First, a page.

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How does dyslexia impact on academic confidence?

Dyslexia is identified in many students as a learning difference but the syndrome remains widely debated (eg: Elliott & Grigorenko, 2014). Nonetheless, the impacts of dyslexia and dyslexia-like profiles on learning are readily apparent in literacy-based education systems both in early-age learners who experience challenges in the acquisition of reading skills, to university students who attribute many of their struggles to adapt to the independent and self-managed learning processes that are core competencies in higher education learning to their dyslexia. To gain a greater understanding of the issues is at least a first step towards meeting the learning needs of learning differences (Mortimore & Crozier, 2006), although encouraging the design and development of more accessible curricula - particularly in Higher Education - seems preferable to fixing the learner. This might then mean that learners with dyslexia would feel more included and less 'different' (eg: Dykes, 2008, Thompson et al, 2015). When learning differences cease to impact on access to, and engagement with learning - in whatever ways this is ameliorated - it is reasonable to suppose that the persistent disability model of dyslexia, tacitly implied by 'diagnosis', 'reasonable adjustment' and 'support', will have reduced meaning. Instead, the positive strengths and qualities that form part of the dyslexia spectrum of differences can be celebrated and integrated into the development of the learner in ways that will encourage a greater sense of academic agency to emerge, possibly reflected by stronger academic confidence which may contribute positively towards better and more successful academic outcomes at university (Nicholson et al, 2013).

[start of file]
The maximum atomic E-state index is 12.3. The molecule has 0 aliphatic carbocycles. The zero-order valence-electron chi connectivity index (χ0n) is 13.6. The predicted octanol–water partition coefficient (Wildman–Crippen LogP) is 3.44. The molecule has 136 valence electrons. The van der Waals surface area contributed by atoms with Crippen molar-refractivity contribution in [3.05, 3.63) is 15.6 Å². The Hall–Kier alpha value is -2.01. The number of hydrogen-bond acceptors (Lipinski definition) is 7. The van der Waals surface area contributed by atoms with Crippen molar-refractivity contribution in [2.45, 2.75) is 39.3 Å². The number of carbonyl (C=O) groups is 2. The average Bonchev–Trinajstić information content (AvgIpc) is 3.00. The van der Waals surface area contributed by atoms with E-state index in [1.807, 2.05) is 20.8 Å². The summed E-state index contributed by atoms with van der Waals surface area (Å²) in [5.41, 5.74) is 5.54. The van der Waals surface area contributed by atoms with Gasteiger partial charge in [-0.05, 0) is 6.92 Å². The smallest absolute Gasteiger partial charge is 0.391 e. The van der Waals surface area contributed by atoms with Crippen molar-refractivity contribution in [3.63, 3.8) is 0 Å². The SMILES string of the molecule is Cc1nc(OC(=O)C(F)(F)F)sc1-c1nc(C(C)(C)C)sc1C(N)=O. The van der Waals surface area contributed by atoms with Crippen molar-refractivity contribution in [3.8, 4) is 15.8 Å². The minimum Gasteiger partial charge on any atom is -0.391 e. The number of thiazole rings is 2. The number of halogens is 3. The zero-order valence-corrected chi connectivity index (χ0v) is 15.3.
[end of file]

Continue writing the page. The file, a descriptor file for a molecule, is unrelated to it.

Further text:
This is a research project to explore dyslexia and academic confidence.

The project is interested in learning more about how students with dyslexia integrate their learning difference into their study-self-identity. It will explore their judgements of its impact on their study processes in relation to their sense of academic purpose, in particular the confidence expressed in meeting their academic challenges at university. A fresh, innovative profiler will be developed which aims to offer an alternative understanding of learning difference which does not focus on deficit-discrepancy models and disability. The research takes the standpoint that it may be students' awareness of their dyslexia and what the dyslexic label means to them that is the most significant factor that affects their academic confidence which is more significant than the challenges that the dyslexia itself may present to their learning engagement. This is thought to be an innovative approach to dyslexia research and aims to challenge the persistent medical, deficit model of dyslexia and the labelling of the syndrome as a disability in Higher Education learning contexts. The research is also expected to contribute to the discourse on the non- or late-reporting of dyslexia in university students (eg: Henderson, 2015), and also add to the limited range of research relating to the academic confidence of university students who are from minority groups, especially those deemed to have a learning disability.